A Smooth Operator
Computer geeks all over the world are celebrating a significant birthday this week. 30 years ago Microsoft introduced its' first, commercial computer operating system. When that black screen flickered with a strange series of undistinguishable letters and numbers and back-slashes and colons, we were mesmerized with MS-DOS.
The first Commodore computer you had could not do anything unless you used the “C” command and gave it instructions. There was nothing fancy about DOS, no graphics or sounds or icons, but it was the new language of computers and we were all wondering if we could ever learn it.
What you might not know is that Microsoft did not invent MS-DOS. It bought the operating system from a company called Seattle Computer Products. SCP called it Q-DOS. Now here's another secret. Q-DOS stands for “quick and dirty operating system” but when Bill Gates bought it he changed it to MS-DOS and dubbed it the Microsoft Disk Operating System. That's why he's a billionaire.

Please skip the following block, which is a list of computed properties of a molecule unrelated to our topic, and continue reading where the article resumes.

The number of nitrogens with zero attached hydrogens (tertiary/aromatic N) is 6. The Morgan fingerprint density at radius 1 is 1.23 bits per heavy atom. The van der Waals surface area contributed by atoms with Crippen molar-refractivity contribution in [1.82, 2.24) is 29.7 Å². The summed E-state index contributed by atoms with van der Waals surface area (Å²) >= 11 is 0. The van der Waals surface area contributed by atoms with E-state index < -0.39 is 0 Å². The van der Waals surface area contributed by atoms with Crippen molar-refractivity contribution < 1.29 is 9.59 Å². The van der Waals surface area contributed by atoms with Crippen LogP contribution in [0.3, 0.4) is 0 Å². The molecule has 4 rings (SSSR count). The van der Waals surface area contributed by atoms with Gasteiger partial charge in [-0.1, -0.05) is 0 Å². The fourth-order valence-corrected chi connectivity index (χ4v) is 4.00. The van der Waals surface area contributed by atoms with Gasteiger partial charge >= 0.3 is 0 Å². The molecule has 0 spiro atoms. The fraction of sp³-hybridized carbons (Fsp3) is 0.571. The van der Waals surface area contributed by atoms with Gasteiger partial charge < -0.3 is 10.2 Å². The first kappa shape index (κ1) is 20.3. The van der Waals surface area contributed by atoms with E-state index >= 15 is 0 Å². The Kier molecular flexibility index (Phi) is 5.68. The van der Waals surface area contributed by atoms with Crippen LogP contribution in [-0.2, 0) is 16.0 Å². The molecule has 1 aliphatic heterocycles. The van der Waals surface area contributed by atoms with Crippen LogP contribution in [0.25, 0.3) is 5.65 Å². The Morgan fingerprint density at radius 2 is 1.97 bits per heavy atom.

When computer programmers first began developing software for our home and business computers, MS-DOS was the code they had to learn and master. We still use it. It's loaded on most computers as a fail-safe, simple system when the rest of the more complicated systems are locked up.
So, C:happy-birthday.exe. Our lives would be so much different if you had not been born.